comfort

7.13.18 ~ Groton, Connecticut

Sometimes I think it must have been much easier to live and die at the time of our ancestors, the Vikings.

When they buried their relatives, they also buried many objects together with the body. This was to be sure that the dead would not miss anything in their new environment. It was also an assurance for the family members who remained that they would not become obsessed with spirits of the dead and constantly be reminded of them because their possessions were still scattered all over the tent or mud hut. Very clever.

~ Margareta Magnusson
(The Gentle Art of Swedish Death Cleaning: How to Free Yourself & Your Family from a Lifetime of Clutter)

7.13.18 ~ Eastern Point ~ my camera decided to go Impressionistic for this distant cormorant

You might guess from my recent choice of reading material that I’m still struggling with the objects and possessions I inherited from our ancestors. Things started piling up around 2008. Hard to believe it’s been 10 years! I have managed to dispose of a lot of stuff but cannot rest on my laurels. What’s left is stacked halfway to the ceiling in a corner of what is supposed to be the genealogy/guest room. The corner takes up almost half the room.

7.13.18 ~ Eastern Point ~ there are three cormorants in this picture, which I didn’t realize until I saw the picture enlarged on the laptop

Trouble is, life (births, illnesses, travels, weddings, visitors, deaths) keeps happening and I need a good chunk of uninterrupted time to roll up my sleeves and dig in. Now that there is a lull in the stream of summer activities I am annoyed by the droning of the air conditioners. But I since learning about the autism I am aware now that I am much more sensitive to noise than neurotypical people, so, I will wait patiently for some cool, dry, quiet weather to return.

7.12.18 ~ Grandmother Elm ~ Stonington, Connecticut

We enjoy going to estate sales. We rarely buy anything but a few days ago we found a large file cabinet in excellent shape at a great price. It is now in the genealogy/guest room waiting for me to make use of it. After my grandmother died my grandfather offered us anything we wanted in the house. I chose my grandmother’s mahogany secretary which I still have and treasure. Grandfather said he didn’t want us grandchildren to be burdened with all the stuff. I don’t want my children to be burdened either.

7.12.18 ~ Grandmother Elm ~ Stonington, Connecticut

I’m also sad about the changes at my beloved beach. The city has installed a gull repellent system. Every three minutes a recording of a gull in distress blares out from the loudspeakers. There are maybe two or three fearless gulls left on the roof of the beach house. All the laughing gulls are gone, all the different kinds of gulls are gone. I suppose I will never see my friend with the mangled foot again. It’s all too much for me to bear and I’ve been reduced to tears more than once this summer.

7.12.18 ~ Grandmother Elm ~ Stonington, Connecticut

I visited my elm tree, Grandmother Elm. I cannot believe it’s been 5 years since I have gone! I used to visit all the time when Tim’s brother was living with us, the year he died here of cancer. Now she has small stems and branches growing out at the base of her trunk, covered with leaves. When I read The Hidden Life of Trees by Peter Wohlleben I believe he said this was a sign of distress. No other tree in the cemetery was like this. Perhaps she is suffering, too. Still, her wordless wisdom comforted me.

7.12.18 ~ Grandmother Elm ~ Stonington, Connecticut

Viking Days

6.16.18 ~ Viking Days at Mystic Seaport

Saturday we had perfect weather for Viking Days at Mystic Seaport.

6.16.18 ~ Viking Days at Mystic Seaport ~ Norwegian fjord horse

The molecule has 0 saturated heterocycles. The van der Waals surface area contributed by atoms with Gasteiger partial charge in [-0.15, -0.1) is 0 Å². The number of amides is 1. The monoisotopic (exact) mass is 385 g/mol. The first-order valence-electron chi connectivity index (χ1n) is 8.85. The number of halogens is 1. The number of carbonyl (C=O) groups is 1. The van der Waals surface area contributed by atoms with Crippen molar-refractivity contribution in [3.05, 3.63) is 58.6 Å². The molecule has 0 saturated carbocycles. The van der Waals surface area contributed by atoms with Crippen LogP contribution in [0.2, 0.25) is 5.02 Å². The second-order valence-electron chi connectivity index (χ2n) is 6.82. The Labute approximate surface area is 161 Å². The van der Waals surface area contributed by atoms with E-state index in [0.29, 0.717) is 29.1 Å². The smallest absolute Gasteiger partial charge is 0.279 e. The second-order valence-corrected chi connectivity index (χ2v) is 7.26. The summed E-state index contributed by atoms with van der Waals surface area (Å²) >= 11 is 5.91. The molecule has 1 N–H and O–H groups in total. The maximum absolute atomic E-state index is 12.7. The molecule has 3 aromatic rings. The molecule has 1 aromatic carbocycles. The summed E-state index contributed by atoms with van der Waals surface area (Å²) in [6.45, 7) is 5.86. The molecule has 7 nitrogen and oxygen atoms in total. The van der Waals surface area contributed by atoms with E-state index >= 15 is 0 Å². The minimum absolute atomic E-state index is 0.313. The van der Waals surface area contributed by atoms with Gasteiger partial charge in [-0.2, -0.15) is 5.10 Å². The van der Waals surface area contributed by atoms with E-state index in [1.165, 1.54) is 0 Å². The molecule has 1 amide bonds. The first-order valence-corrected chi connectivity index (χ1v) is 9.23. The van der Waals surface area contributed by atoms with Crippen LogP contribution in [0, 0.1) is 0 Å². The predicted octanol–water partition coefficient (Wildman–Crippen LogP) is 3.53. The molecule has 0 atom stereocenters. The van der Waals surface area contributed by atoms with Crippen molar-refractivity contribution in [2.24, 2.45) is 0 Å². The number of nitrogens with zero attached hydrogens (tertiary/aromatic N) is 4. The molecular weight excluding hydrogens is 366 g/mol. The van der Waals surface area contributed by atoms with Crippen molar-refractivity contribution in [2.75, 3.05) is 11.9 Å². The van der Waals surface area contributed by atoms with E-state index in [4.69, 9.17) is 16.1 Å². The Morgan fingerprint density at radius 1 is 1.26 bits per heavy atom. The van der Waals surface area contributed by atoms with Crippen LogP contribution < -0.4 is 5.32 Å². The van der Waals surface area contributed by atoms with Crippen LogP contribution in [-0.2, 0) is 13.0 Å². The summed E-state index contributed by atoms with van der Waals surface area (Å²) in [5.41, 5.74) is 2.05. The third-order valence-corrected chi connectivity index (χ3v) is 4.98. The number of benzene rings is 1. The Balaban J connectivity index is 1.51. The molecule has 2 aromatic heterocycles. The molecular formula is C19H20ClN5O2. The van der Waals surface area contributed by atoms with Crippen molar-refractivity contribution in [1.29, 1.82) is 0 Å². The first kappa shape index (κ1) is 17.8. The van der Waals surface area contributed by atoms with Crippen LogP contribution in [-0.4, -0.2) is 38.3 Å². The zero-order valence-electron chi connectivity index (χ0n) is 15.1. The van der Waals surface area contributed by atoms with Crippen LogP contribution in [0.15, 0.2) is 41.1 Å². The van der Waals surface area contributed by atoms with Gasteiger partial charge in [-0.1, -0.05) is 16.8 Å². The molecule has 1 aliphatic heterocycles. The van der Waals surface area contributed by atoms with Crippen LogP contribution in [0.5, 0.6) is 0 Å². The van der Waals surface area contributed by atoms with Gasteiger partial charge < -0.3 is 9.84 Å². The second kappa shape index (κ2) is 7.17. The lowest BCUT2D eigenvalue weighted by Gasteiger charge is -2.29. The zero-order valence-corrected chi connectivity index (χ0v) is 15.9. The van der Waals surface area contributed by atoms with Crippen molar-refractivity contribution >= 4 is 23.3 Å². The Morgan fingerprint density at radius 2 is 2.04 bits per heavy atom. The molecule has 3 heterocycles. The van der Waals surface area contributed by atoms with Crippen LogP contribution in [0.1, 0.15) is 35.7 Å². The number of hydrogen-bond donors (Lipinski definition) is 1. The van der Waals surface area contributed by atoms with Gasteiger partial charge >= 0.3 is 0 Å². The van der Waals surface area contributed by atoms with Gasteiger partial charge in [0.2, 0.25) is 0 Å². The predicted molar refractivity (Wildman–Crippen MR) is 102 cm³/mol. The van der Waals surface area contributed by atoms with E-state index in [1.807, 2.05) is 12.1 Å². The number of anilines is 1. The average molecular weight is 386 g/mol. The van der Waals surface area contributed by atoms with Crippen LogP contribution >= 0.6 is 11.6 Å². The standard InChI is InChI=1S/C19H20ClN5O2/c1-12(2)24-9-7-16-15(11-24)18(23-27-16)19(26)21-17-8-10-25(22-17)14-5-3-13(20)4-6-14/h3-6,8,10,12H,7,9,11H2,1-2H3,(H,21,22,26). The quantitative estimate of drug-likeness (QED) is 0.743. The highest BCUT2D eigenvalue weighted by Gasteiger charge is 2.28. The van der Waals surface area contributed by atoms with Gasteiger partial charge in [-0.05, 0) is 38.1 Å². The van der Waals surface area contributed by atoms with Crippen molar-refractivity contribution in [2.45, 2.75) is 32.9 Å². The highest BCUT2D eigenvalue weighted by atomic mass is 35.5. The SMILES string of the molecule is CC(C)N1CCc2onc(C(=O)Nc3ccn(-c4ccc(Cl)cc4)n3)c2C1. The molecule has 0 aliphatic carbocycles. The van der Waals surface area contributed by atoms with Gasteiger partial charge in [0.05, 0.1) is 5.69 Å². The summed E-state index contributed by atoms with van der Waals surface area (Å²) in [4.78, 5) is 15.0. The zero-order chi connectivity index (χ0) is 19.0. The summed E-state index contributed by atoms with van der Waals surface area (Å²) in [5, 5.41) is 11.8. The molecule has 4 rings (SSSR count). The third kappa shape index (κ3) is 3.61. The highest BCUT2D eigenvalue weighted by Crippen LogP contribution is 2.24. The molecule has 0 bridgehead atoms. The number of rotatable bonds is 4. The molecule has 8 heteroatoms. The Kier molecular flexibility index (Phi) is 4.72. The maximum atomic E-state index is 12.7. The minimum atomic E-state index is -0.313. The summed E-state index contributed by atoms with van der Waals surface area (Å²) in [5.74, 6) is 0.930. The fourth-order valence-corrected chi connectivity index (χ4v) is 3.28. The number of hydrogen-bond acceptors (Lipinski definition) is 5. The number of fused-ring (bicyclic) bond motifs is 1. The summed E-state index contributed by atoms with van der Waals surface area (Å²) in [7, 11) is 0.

6.16.18 ~ Viking Days at Mystic Seaport ~ Norwegian fjord horse

We enjoyed strolling through the Viking encampment…

Draugar Vinlands is a historical reenactment and living history group based out of Exeter, New Hampshire that is dedicated to the accurate portrayal of combat and culture during viking-age Scandinavia.
~ Draugar Vinlands website

6.16.18 ~ Viking Days at Mystic Seaport

The costume of the Viking with the long pony tail (above) caught my eye and when I asked him if I could take his picture he posed for me. (below) 🙂

6.16.18 ~ Viking Days at Mystic Seaport
6.16.18 ~ Viking Days at Mystic Seaport
6.16.18 ~ Viking Days at Mystic Seaport

We stocked up on mead for summer solstice…

6.16.18 ~ Viking Days at Mystic Seaport

And stopped for lunch…

6.16.18 ~ Viking Days at Mystic Seaport

While we were eating (outside in the shade at a table under the trees) we spotted this artist painting…

6.16.18 ~ Viking Days at Mystic Seaport

Then we went to see a performance by Flock Theatre, “Viking Fact or Fiction?”

6.16.18 ~ Viking Days at Mystic Seaport ~ the spirit of a Viking ancestor come to straighten us out about our Viking misconceptions

And then Denison Pequotsepos Nature Center gave a talk about birds of prey. The Vikings were falconers but the birds we were shown are from Connecticut. All the birds presented were injured and brought to the nature center but were unable to live in the wild after their recovery.

6.16.18 ~ Viking Days at Mystic Seaport ~ screech owl
6.16.18 ~ Viking Days at Mystic Seaport ~ kestrel
6.16.18 ~ Viking Days at Mystic Seaport ~ short-eared owl
6.16.18 ~ Viking Days at Mystic Seaport ~ short-eared owl

And finally we listened to lovely “Songs of the Sagas” by Lynn Noel.

6.16.18 ~ Viking Days at Mystic Seaport ~ Gudrid the Wanderer portrayed by Lynn Noel.

We had hoped to attend a lecture and book-signing with author James L. Nelson about the 300-year Viking invasion in Ireland, but, alas, the hall was filled to capacity by the time we arrived and they were not allowing any more people in. However, we bought two of his books and left them there for him to sign after the lecture. We can pick them up later. (I have a small collection of books signed by the author.)

It was such a lovely day. Now we brace ourselves for a very hot and humid day, although it looks like it won’t be as bad here on the shoreline as it will be inland. Some schools have already announced early dismissals and there is an air quality alert. Looks like the air conditioner will be going on today… I will miss all the birds singing… Sigh…

retirement

5.2.18 ~ Draken Harald Hårfagre with Charles W. Morgan behind it ~ Mystic Seaport ~ Mystic, Connecticut ~ photo by Tim

It’s been a whirlwind here since December, with lots of traveling to visit loved ones, surgery, radiation treatments, and exhaustion (for me), unemployment, an unrelenting cough and a diabetes diagnosis (for Tim). After  a few months of contemplation Tim has finally decided to retire. And so begins a new chapter of our lives.